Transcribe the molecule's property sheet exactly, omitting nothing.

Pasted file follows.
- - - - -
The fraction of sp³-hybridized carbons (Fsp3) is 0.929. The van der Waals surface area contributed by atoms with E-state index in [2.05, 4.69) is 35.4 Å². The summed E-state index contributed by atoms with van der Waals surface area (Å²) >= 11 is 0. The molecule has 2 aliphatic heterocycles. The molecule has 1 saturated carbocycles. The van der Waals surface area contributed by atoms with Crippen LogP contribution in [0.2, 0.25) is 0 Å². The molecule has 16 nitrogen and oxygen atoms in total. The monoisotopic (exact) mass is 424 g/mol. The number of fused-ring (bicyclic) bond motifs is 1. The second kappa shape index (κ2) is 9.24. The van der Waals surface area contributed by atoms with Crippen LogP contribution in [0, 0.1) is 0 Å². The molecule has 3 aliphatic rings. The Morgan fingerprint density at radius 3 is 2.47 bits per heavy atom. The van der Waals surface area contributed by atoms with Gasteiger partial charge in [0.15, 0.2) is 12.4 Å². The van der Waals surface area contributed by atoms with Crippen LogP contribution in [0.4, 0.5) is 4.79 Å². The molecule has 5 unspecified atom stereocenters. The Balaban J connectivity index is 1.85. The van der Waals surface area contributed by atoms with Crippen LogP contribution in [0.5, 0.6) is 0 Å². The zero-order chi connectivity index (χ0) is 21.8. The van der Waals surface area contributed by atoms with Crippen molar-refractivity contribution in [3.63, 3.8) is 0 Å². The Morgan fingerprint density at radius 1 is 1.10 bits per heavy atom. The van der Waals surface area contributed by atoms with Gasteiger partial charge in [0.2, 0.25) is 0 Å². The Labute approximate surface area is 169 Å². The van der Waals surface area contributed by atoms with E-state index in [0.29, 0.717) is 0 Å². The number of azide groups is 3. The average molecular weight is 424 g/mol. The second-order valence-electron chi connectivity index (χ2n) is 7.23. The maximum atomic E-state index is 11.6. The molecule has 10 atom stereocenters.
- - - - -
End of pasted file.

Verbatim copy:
The fraction of sp³-hybridized carbons (Fsp3) is 0.929. The van der Waals surface area contributed by atoms with E-state index in [2.05, 4.69) is 35.4 Å². The summed E-state index contributed by atoms with van der Waals surface area (Å²) >= 11 is 0. The molecule has 2 aliphatic heterocycles. The molecule has 1 saturated carbocycles. The van der Waals surface area contributed by atoms with Crippen LogP contribution in [0.2, 0.25) is 0 Å². The molecule has 16 nitrogen and oxygen atoms in total. The monoisotopic (exact) mass is 424 g/mol. The number of fused-ring (bicyclic) bond motifs is 1. The second kappa shape index (κ2) is 9.24. The van der Waals surface area contributed by atoms with Crippen LogP contribution in [0, 0.1) is 0 Å². The molecule has 3 aliphatic rings. The Morgan fingerprint density at radius 3 is 2.47 bits per heavy atom. The van der Waals surface area contributed by atoms with Gasteiger partial charge in [0.15, 0.2) is 12.4 Å². The van der Waals surface area contributed by atoms with Crippen LogP contribution in [0.4, 0.5) is 4.79 Å². The molecule has 5 unspecified atom stereocenters. The Balaban J connectivity index is 1.85. The van der Waals surface area contributed by atoms with Crippen LogP contribution in [0.5, 0.6) is 0 Å². The zero-order chi connectivity index (χ0) is 21.8. The van der Waals surface area contributed by atoms with Crippen molar-refractivity contribution in [3.63, 3.8) is 0 Å². The Morgan fingerprint density at radius 1 is 1.10 bits per heavy atom. The van der Waals surface area contributed by atoms with Gasteiger partial charge in [0.2, 0.25) is 0 Å². The Labute approximate surface area is 169 Å². The van der Waals surface area contributed by atoms with E-state index in [0.29, 0.717) is 0 Å². The number of azide groups is 3. The average molecular weight is 424 g/mol. The second-order valence-electron chi connectivity index (χ2n) is 7.23. The maximum atomic E-state index is 11.6. The molecule has 10 atom stereocenters.